CETA Deal Adds 80,000 Tonnes of New Demand for the Canadian Pork Industry


To say the hog industry in Canada has struggled in recent years would be kind. Consolidation, low to negative margins, labeling requirments from the U.S. and a moratorium in Manitoba have weighed heavily on the industry. So it’s not a surprise that Friday’s announcement of a signed Comprehensive Economic and Trade Agreement (CETA) with the European Union was music to the ears of Martin Rice, executive director of the Canadian Pork Council.

“It’s very good news, yes,” Rice said Friday afternoon in a phone interview, perhaps only somewhat groggily as many in Ottawa had been up since 4 a.m. waiting on final details and hammering out a signed deal overseas in Europe.

The deal, yet to be approved by the provinces or the EU member states, includes an added 80,000 tonnes per year of pork cuts into Europe from Canada. Well, it means that eventually. Rice notes that this access would be phased in over time, which is good, seeing as in order for Canada to capitalize on this added capacity several processing plants will have to complete the process of being a CFIA-inspected plant to EU code. Canada currently could service about 20,000 tonnes of pork demand through its EU-certified plants.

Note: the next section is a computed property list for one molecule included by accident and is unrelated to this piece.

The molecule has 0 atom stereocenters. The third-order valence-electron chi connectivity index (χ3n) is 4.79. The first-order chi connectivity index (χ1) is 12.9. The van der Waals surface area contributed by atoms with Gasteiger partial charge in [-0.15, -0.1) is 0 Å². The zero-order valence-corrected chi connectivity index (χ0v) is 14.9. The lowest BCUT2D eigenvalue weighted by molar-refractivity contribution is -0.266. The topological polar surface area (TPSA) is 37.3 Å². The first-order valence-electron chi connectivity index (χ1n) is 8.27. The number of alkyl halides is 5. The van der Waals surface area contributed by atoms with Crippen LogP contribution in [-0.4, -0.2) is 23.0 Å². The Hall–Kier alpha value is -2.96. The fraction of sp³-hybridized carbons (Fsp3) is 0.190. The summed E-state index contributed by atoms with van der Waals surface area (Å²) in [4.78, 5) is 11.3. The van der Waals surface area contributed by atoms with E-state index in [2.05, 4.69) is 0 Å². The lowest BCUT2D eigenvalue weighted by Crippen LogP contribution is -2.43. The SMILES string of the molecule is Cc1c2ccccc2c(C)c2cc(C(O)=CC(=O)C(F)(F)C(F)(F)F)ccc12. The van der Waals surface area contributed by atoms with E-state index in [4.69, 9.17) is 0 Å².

Rice says that inspected processing capacity is just one of two big items on the Canadian hog industry’s To-Do list: the European market will not accept meat from animals who have been fed beta agonists (a feed additive), and all meat would be monitored for growth promotants. Production of animals that meet these demands would need to ramp up. Rice points out that the EU does use feed additives that we do not use in Canada, but all Canadian-approved feed additives are a no-go. (Canadian beef destined for the EU must also be growth promotant-free as well).

While this 80,000 tonnes is a “new” market for various pork cuts, mostly hams and shoulders, it’s won’t necessarily require production that’s over and above what Canada already has. “This will add more value per carcass,” Rice says, “but not require expansion of the industry.” The CETA deal will also help to fill some gaps of being shut out of Korea recently, he says, and Russia’s demand has been less than dependable. Nonetheless, this is new demand, and that added value per carcass is estimated to tally up to nearly $400 million per year for Canada’s pork industry, once all is said and done. Good news, indeed.


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